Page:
He says a political settlement would put an end to the fighting and create a better future for the millions of refugees and displaced people who, through no fault of their own, have been stripped of their homes and their rights.

    This forum has been closed.
    Comments
         
    There are no comments in this forum. Be first and add one

    Featured Videos

    Your JavaScript is turned off or you have an old version of Adobe's Flash Player. Get the latest Flash player.
    Valentine's Day Stinks for Lebanese Clownsi
    X
    February 09, 2016 8:04 PM
    This weekend, on Valentine's Day in Lebanon, love is not the only thing in the air. More than half a year after the country's trash crisis began, the stink of uncollected garbage remains on the streets. Step forward "Clown Me In," a group of clowns who use their skills for activism. Before the most romantic day of the year the clowns have released their unusual take on love in Lebanon -- in a bid to keep the pressure up and get the trash off the streets. John Owens reports from Beirut.
    Video

    Video Valentine's Day Stinks for Lebanese Clowns

    This weekend, on Valentine's Day in Lebanon, love is not the only thing in the air. More than half a year after the country's trash crisis began, the stink of uncollected garbage remains on the streets. Step forward "Clown Me In," a group of clowns who use their skills for activism. Before the most romantic day of the year the clowns have released their unusual take on love in Lebanon -- in a bid to keep the pressure up and get the trash off the streets. John Owens reports from Beirut.
    Video

    Video Rocky Year Ahead for Nigeria Amid Oil Price Crash

    The global fall in the price of oil has rattled the economies of many petroleum exporters, and Africa’s oil king Nigeria is no exception. As Chris Stein reports from Lagos, analysts are predicting a rough year ahead for the continent’s top producer of crude.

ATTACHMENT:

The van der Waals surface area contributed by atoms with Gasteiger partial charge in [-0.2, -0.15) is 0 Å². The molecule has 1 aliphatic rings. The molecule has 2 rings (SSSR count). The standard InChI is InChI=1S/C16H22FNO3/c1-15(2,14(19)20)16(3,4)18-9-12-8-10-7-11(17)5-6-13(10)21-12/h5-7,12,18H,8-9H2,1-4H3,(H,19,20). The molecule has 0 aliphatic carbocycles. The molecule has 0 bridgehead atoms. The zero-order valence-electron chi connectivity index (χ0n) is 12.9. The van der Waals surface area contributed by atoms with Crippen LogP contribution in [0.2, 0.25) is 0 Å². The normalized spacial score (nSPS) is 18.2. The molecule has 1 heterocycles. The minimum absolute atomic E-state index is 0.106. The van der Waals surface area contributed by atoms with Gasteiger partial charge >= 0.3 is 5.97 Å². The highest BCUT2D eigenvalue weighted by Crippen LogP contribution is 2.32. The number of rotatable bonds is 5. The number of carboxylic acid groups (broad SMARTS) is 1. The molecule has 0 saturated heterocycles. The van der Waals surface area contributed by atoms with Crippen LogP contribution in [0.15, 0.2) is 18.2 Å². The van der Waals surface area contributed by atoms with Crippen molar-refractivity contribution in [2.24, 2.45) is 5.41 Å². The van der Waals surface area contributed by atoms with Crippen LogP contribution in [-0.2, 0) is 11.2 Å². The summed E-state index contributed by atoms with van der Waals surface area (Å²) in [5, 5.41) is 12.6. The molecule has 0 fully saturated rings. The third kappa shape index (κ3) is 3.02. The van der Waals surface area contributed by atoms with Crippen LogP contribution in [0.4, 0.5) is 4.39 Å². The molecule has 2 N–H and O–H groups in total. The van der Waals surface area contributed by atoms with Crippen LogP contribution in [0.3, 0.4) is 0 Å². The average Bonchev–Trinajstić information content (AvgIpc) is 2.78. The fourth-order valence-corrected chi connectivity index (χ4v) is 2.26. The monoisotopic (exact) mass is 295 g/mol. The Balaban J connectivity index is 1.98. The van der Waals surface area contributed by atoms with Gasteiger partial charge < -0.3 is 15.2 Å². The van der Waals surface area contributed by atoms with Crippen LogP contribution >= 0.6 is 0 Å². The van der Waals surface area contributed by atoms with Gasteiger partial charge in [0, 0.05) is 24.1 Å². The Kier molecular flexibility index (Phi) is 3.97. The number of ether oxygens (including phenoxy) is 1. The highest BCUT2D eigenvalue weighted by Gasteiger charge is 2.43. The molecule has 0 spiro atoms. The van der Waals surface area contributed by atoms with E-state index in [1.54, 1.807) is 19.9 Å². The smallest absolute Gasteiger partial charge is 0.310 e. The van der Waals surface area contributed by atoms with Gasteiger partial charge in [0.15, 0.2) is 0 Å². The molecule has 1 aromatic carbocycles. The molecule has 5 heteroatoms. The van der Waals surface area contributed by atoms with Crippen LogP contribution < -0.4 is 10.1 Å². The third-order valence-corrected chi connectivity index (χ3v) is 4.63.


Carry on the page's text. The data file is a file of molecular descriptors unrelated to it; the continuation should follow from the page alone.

Video

    Video Foreign Policy Weighs Heavy for Some US Voters

    VOA talks to protesters in Manchester, New Hampshire who sound off on foreign policy issues such as the Guantanamo Bay Prison, the Israeli-Palestinian conflict, Middle East Affairs and national security.
    Video

    Video 'No Means No' Program Targets Sexual Violence in Kenya

    The organizers of an initiative to reduce and stop rape in the informal settlements around Kenya's capital say their program is having marked success. Girls are taking self-defense classes while the boys are learning how to protect the girls and respect them. Lenny Ruvaga reports from Nairobi.
    Video

    Video New Hampshire Voters Are Independent, Mindful of History

    Once every four years, the northeastern state of New Hampshire becomes the center of the U.S. political universe with its first-in-the-nation presidential primary. What's unusual about New Hampshire is how seriously the voters take their role and the responsibility of being among the first to weigh in on the candidates.
    Video

    Video Chocolate Lovers Get a Sweet History Lesson

    Observed in many countries around the world, Valentine’s Day is sometimes celebrated with chocolate festivals. But at a festival near Washington, the visitors experience a bit more than a sugar rush. They go on a sweet journey through history. VOA’s June Soh takes us to the festival.
    Video